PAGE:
Selling Charter, by the Case

Fast Air finds success with ‘briefcase’ charter and medevac.


General aviation in this central region of Canada has been pretty steady in recent years, according to Dylan Fast, president of Fast Air, a ten-year-old charter company based at Winnipeg International Airport. The charter operator has seen success during its relatively short tenure by focusing on what it calls the “briefcase segment” of its customer base, as well as its medevac operation. And while Fast says growth is among the goals of the company, it doesn’t necessarily mean getting bigger, but rather doing what it does better.

Dylan Fast started his company some ten years ago. He was a pilot flying a Cheyenne out of Winnipeg when he approached the owner of the aircraft about using it in a charter operation when the owner wasn’t flying. Within six months, Fast purchased his own aircraft and today the charter operator has seven of its own aircraft on its certificate and four managed aircraft. The fleet of 11 includes the Westwind Business Jet, King Air B200, Cheyenne II, Chieftain, Navajo, and an Otter based at Baker Lake.

In addition to business charter and aircraft maintenance, Fast Air also offers medevac services, which has been “extremely busy,” according to Fast. The company recently added a second medevac aircraft.

Fast Air currently employs some 50 people, 20 of which are pilots.

Since 1996 when Fast started the operation, he says business has grown steadily each year. While he wouldn’t share figures, he says revenue has increased some 20 percent every year in the last ten years of business. Fast Air has a 40-year lease at Winnipeg International, which Fast says is atypical here. When he opened his business at Winnipeg International, there was an empty World War II hangar, which Fast assumed the cost of tearing down in exchange for the longer lease term. Facilities here include a 13,000-square foot hangar with 6,000 square feet of attached office space. The company is in the process of constructing another 20,000-square foot hangar.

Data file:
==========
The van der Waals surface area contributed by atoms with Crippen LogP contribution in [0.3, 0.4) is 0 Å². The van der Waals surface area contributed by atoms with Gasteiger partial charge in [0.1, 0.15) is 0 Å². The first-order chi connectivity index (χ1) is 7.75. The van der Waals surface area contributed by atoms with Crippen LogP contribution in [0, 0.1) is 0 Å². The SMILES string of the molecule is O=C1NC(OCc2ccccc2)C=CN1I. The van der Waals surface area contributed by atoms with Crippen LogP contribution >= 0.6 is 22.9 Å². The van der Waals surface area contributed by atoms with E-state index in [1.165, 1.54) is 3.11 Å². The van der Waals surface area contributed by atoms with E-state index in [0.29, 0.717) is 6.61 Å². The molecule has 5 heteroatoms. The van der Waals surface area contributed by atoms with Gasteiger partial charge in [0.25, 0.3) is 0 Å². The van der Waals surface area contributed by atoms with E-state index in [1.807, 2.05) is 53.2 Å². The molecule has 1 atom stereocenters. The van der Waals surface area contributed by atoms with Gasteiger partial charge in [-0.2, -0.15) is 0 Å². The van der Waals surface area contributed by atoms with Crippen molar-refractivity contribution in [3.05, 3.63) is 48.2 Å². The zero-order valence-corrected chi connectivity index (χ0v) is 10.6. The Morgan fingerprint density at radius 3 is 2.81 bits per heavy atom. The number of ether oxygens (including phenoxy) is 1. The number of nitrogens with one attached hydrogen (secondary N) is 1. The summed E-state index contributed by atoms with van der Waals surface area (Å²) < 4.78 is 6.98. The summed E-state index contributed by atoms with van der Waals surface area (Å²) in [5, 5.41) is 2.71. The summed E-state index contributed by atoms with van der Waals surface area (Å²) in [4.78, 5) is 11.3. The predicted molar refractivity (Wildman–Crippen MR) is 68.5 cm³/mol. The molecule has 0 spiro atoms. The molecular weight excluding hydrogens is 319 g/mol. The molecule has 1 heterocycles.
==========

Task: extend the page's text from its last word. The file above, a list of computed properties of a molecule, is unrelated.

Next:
Looking ahead, Fast says that adding bases could be in the future for the operator, if it makes sense financially and operationally. Other goals include filling empty return charter legs and seeking more aircraft management opportunities. “We’re always trying to do things better,” says Fast, “not just concentrate on growing bigger but doing what we do well.”

The Positive Impact of Effective Marketing

Marketing is key to the company’s growth and success so far and Fast Air employs a full-time marketing manager, Margaret Koshinsky. [At the time of this interview, Dan Rutherford was transitioning out of the company and Koshinsky was assuming his role as marketing manager.]

Fast Air targets its marketing efforts to what Rutherford calls the “briefcase segment” of the market — business charter. The “tackle box segment” (sport fishers) and the “tool box” segment (contractors) of charter customers are very competitive in Winnipeg, according to Rutherford and, particularly with the sport fishers, there is only really a ten-week season when that business is available. “So we’ve chosen to be focused more on the briefcase segment,” he says. “If we let others do the tool box and tackle box segments, we can focus on the briefcases and that strategy has served us very well so far.”

In addition to the briefcase customers not being as seasonal, Rutherford adds that the flying is generally easier for Fast Air — it’s easier on the equipment because they’re most often going to more developed airports as opposed to remote locations.

Rutherford says Fast Air has used things such as its website (www.flyfastair.com), brochures, participation in corporate golf charities, direct mail, and word of mouth to promote its services. “Referrals are huge, like in any business,” he says.

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